What is the Goal of Microsoft Collaborating with Cyanogen?

Microsoft and Cyanogen have recently announced their intention to collaborate in an extended fashion. The press has considered this announcement as the first step to take Android development out of the hands of Google entirely – it’s possible, due to the open source model of the popular mobile operating system. But it’s a bit far-fetched to think Microsoft and Cyanogen are capable of such a thing – it’s more plausible that they intended to present a viable alternative to smartphone users who don’t want to be locked in the Google service ecosystem.Microsoft Cyanogen logo


The latest development in the matter of the Cyanogen mobile operating system – not the CyanogenMOD, mind you, that any tech-savvy user can install on an Android phone, but the fully fledged mobile operating system – is that the companies have announced the distribution of Microsoft apps on the platform. “Under the partnership, Cyanogen will integrate and distribute Microsoft’s consumer apps and services across core categories, including productivity, messaging, utilities, and cloud-based services. As part of this collaboration, Microsoft will create native integrations on Cyanogen OS, enabling a powerful new class of experiences,” the official announcement reads. This means that Google Search will be replaced by Bing, GMail will be replaced with Outlook, and Google Drive will be replaced with OneDrive. The operating system will still allow its users run their own apps, engage in playing Royal Vegas online games and whatever else they want – but the native, built-in services will be switched from Google to Microsoft.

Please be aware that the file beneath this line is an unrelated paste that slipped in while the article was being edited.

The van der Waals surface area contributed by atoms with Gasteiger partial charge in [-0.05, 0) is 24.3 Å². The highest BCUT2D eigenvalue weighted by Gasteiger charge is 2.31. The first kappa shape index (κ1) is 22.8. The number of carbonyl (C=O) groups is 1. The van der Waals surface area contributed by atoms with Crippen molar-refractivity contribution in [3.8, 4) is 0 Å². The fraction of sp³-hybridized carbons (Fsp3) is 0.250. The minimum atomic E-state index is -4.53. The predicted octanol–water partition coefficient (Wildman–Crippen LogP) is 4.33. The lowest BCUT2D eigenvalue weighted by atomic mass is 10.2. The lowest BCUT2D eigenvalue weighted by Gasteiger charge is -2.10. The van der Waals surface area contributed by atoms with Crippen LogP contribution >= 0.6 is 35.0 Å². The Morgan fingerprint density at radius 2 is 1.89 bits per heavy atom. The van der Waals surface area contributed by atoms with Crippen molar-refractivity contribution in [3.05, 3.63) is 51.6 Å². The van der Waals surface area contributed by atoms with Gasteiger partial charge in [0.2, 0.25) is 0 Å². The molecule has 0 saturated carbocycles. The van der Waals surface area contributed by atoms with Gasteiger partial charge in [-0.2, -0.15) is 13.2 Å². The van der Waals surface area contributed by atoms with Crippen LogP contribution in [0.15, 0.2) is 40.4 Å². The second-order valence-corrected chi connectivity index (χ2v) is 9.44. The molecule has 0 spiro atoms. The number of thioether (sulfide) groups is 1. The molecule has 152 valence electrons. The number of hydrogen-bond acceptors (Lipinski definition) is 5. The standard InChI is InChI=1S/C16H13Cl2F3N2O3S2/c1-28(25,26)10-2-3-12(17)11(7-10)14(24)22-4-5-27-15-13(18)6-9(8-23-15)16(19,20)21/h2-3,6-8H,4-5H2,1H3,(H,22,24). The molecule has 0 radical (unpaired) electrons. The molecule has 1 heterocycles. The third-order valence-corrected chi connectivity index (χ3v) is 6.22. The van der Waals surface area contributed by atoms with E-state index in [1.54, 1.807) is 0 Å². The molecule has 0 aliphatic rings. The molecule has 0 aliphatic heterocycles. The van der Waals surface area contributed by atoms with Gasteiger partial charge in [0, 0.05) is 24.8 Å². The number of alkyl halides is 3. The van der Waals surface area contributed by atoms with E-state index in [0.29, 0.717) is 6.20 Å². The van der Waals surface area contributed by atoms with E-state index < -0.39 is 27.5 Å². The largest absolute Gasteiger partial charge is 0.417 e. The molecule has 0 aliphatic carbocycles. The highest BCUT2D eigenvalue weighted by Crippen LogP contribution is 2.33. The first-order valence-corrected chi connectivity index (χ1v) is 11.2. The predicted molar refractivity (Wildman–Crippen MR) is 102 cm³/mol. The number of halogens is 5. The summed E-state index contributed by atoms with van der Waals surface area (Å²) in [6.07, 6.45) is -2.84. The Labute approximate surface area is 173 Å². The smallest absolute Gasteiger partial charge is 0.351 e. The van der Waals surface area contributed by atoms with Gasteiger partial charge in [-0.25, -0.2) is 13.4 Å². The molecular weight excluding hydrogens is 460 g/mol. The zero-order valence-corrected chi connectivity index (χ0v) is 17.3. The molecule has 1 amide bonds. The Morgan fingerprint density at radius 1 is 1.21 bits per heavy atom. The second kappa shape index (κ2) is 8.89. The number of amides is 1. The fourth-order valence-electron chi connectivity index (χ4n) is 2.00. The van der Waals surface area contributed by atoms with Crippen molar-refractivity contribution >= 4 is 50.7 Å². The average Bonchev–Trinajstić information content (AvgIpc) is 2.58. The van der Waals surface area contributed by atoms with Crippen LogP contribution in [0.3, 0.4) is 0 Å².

The goal of the Redmond giant with this will be to improve its users’ engagement on the biggest growth market of our days – mobile. With Windows Phone still trailing behind Apple’s iOS and the various forms of Android (Cyanogen OS is used by manufacturers like Alcatel, recently acquired by Nokia, on its smartphones and tablets) Microsoft needs to expand on this front, too – and it needs alternatives. The software company has recently released a handful of Android apps – like Next Lock Screen – and has launched a series of its productivity tools on iOS. Outlook is already considered the benchmark mobile email client on iOS ever since its release, with much praise coming Microsoft’s way for the great app they created. Besides, Microsoft is bundling some of its own apps and services with Samsung’s latest flagship smartphone, the Galaxy S6 – services like Skype, OneDrive, and OneNote being pre-installed on the handset, and the Office productivity suite’s free version also rumored to make it to the smartphone.

What Microsoft wants to achieve with its rapid expansion on competing mobile platforms is to let users try its services and products, attracting them to its side with their quality and innovation, which can hopefully result in more of them switching to Microsoft’s own products in the future. Of course, for this they need their future products – like Windows 10, for example, on desktop and mobile platforms – to be as high quality as their current ones.